I can not understand why people think the movie is against the jews. Being a Christian is all about forgiveness and even if the jews are responsible for Jesus's death, a true christian will forgive them as they did not know what they were doing!!! That's the massage not Hatred!! then again all the non catholic critics will not understand this because they judge everything from their point of view.. HATRED!! Please!! Take it easy on your selves!! have some love! As christians we will watch the movie and wake up to our selves that things are not as bad as it is.. we will have more faith.. but the last thing we will think about is to go make trouble with jews for some thing that happened 2000 years ago!!! It all depends on who you are.. if you are a racist you won't need a movie to be racist... they'll find another excuse.. and as for the intimidated jews.. don't have so much insecurity!! Have faith in your god and you will be ok!! that's what I would do if the situation was reversed.. I'll have faith in my god and know that everything will be just right.. then again if you don't have faith in your god.. that's your problem... don't blame the movie!! Jesus choose crucifixion and that's the way it was meant to happen.. and it's no bodies fault! In the long run everything will work out.. everything happens for a reason. Jesus's death on the cross was part of a big plan of god.. that expands to the start to the end of the world. everything must happen at the right time in sequence and more things will happen in the future we might not be able to comprehend at the time but will all make sense one day.. That's our faith!!

Ruwan » 10 March, 2004 10:50 PM

I don't think I want to see Mel Gibsons film The Passion Of The Christ. Not because of the reported extreme violence, nor because of the poor ratings given by most respected movie critics. It's not because of the alleged anti-semitism, the Catholic symbolism or even because of the sub-titles. If I do not go it will be, ironically, because of the publicity this film has received through my church and other churches like mine. It may be contrariness on my part, but the publicity aimed at the church has put me off. It has made me question the intentions of the producers of The Passion, and the media savvy of the church and its leaders.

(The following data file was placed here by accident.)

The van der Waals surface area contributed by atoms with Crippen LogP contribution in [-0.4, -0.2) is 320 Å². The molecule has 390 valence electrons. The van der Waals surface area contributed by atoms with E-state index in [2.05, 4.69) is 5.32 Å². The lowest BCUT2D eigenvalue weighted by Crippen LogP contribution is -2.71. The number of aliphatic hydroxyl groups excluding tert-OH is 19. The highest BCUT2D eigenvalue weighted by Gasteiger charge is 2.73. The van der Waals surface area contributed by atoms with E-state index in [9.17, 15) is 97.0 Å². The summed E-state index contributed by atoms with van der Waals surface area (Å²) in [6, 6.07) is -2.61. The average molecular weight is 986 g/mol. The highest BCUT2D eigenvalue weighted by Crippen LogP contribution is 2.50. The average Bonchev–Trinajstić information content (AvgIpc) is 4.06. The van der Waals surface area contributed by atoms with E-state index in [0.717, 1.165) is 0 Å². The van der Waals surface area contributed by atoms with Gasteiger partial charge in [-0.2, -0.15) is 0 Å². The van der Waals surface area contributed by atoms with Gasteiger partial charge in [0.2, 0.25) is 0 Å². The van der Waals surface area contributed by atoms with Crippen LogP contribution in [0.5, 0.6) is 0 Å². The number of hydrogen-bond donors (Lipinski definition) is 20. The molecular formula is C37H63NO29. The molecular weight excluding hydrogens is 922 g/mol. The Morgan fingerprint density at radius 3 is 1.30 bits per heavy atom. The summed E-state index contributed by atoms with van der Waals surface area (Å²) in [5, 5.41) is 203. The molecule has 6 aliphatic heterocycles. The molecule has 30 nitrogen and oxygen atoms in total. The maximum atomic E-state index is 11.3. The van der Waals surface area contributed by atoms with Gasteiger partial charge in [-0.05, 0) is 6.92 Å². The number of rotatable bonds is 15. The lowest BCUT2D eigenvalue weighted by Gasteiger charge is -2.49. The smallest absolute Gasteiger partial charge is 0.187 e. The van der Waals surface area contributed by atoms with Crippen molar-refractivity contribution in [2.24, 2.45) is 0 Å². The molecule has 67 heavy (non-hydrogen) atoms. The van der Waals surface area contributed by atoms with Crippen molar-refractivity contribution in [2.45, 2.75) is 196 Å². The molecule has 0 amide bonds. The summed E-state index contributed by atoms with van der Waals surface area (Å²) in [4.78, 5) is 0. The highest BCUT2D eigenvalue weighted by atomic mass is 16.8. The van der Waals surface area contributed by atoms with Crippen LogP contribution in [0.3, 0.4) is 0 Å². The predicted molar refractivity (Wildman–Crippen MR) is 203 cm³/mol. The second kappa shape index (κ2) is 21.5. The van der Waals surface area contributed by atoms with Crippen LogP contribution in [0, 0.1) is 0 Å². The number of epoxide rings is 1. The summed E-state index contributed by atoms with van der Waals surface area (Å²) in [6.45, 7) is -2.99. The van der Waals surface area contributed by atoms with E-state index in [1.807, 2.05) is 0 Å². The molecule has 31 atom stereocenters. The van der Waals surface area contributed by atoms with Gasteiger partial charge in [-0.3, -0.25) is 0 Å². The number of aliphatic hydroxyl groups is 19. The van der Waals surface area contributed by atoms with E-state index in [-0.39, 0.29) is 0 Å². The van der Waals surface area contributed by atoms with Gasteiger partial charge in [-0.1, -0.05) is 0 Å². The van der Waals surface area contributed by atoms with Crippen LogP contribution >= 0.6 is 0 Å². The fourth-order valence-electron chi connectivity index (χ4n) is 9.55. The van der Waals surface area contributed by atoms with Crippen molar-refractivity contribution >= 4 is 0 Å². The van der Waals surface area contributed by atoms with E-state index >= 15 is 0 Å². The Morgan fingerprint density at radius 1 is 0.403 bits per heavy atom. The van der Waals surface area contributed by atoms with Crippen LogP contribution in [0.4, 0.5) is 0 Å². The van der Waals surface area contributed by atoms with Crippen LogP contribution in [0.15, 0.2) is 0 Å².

While I consider myself a film buff and as such I like to see most films either at the theatre or later on DVD, I find myself reluctant to be pressured into seeing a film solely because its subject matter is part of my faith. This may well be a reason for me to go and see a film but it is my choice and I value being allowed to make it. In this instance however, I feel as if that choice has been taken hostage in a clever, deliberate campaign to publicise the film through the church.

Alan Nierob, a spokesman for Gibson, was reported in the New York Times as saying that the outreach efforts to pastors and Christian ministries was more in the interest of marketing than evangelism. "We don't have the luxury (of a big marketing budget) here," "So you've got to do what you can to get the film out there, get supporters, get word of mouth." In choosing to publicise The Passion in this way Mel Gibson, who financed the film out of his own pocket, has cleverly used one of the strongest social networks in existence. Credit has to be given to Gibson for his intelligence, audacity and his perception of how the church would react to his message. The church however has failed to discern how it was being used to benefit Gibson and his production.

While it appears that many people have joined the church as a result of seeing this portrayal of Christ's life, this has clearly led some to unquestioningly accept the whole package. Nobody within the church is asking the tough questions about this film and its marketing. Because it is about Jesus Christ and is relatively faithful to the biblical accounts of Jesus' last hours, it is accepted without critique, swallowed without being chewed over, devoured without being tasted. Pastors and church leaders, wooed and won by clever Hollywood marketing, have uncritically regurgitated the message to their congregations.

It is symptomatic of a wider church culture in which the few dictate to the many with few checks or balances. At grassroots level the opinion from the pulpit carries a weight that, particularly in issues such as this, it perhaps should not carry. More widely the church is adept at creating bandwagons, jumping on them simply because they appear to be going somewhere and then abandoning them only when they come to a crashing halt.